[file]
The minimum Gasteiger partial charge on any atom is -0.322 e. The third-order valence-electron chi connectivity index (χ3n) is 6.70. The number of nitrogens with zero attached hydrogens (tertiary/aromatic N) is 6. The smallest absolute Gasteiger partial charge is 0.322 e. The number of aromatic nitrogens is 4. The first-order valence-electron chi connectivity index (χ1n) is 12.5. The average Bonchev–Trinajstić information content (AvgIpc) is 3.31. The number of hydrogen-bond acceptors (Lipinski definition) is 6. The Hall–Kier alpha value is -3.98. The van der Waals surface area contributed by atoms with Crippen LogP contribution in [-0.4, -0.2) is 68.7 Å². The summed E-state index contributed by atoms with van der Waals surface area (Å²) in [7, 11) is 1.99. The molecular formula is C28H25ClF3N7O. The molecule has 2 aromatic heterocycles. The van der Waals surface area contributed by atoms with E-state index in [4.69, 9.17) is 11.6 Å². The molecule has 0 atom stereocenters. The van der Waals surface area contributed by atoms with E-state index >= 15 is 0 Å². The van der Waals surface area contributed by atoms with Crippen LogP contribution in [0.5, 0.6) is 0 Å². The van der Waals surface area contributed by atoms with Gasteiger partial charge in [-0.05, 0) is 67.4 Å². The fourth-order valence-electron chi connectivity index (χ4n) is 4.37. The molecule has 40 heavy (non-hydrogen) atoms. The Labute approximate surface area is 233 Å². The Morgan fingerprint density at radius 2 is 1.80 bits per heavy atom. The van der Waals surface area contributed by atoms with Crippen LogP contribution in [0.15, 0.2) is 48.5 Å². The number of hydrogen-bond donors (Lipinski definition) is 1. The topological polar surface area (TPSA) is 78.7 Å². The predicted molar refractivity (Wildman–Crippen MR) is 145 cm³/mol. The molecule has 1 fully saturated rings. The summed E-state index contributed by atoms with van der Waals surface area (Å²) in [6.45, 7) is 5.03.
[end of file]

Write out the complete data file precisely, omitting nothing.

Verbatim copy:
The minimum Gasteiger partial charge on any atom is -0.322 e. The third-order valence-electron chi connectivity index (χ3n) is 6.70. The number of nitrogens with zero attached hydrogens (tertiary/aromatic N) is 6. The smallest absolute Gasteiger partial charge is 0.322 e. The number of aromatic nitrogens is 4. The first-order valence-electron chi connectivity index (χ1n) is 12.5. The average Bonchev–Trinajstić information content (AvgIpc) is 3.31. The number of hydrogen-bond acceptors (Lipinski definition) is 6. The Hall–Kier alpha value is -3.98. The van der Waals surface area contributed by atoms with Crippen LogP contribution in [-0.4, -0.2) is 68.7 Å². The summed E-state index contributed by atoms with van der Waals surface area (Å²) in [7, 11) is 1.99. The molecular formula is C28H25ClF3N7O. The molecule has 2 aromatic heterocycles. The van der Waals surface area contributed by atoms with E-state index in [4.69, 9.17) is 11.6 Å². The molecule has 0 atom stereocenters. The van der Waals surface area contributed by atoms with E-state index >= 15 is 0 Å². The van der Waals surface area contributed by atoms with Crippen LogP contribution in [0.5, 0.6) is 0 Å². The van der Waals surface area contributed by atoms with Gasteiger partial charge in [-0.05, 0) is 67.4 Å². The fourth-order valence-electron chi connectivity index (χ4n) is 4.37. The molecule has 40 heavy (non-hydrogen) atoms. The Labute approximate surface area is 233 Å². The Morgan fingerprint density at radius 2 is 1.80 bits per heavy atom. The van der Waals surface area contributed by atoms with Crippen LogP contribution in [0.15, 0.2) is 48.5 Å². The number of hydrogen-bond donors (Lipinski definition) is 1. The topological polar surface area (TPSA) is 78.7 Å². The predicted molar refractivity (Wildman–Crippen MR) is 145 cm³/mol. The molecule has 1 fully saturated rings. The summed E-state index contributed by atoms with van der Waals surface area (Å²) in [6.45, 7) is 5.03.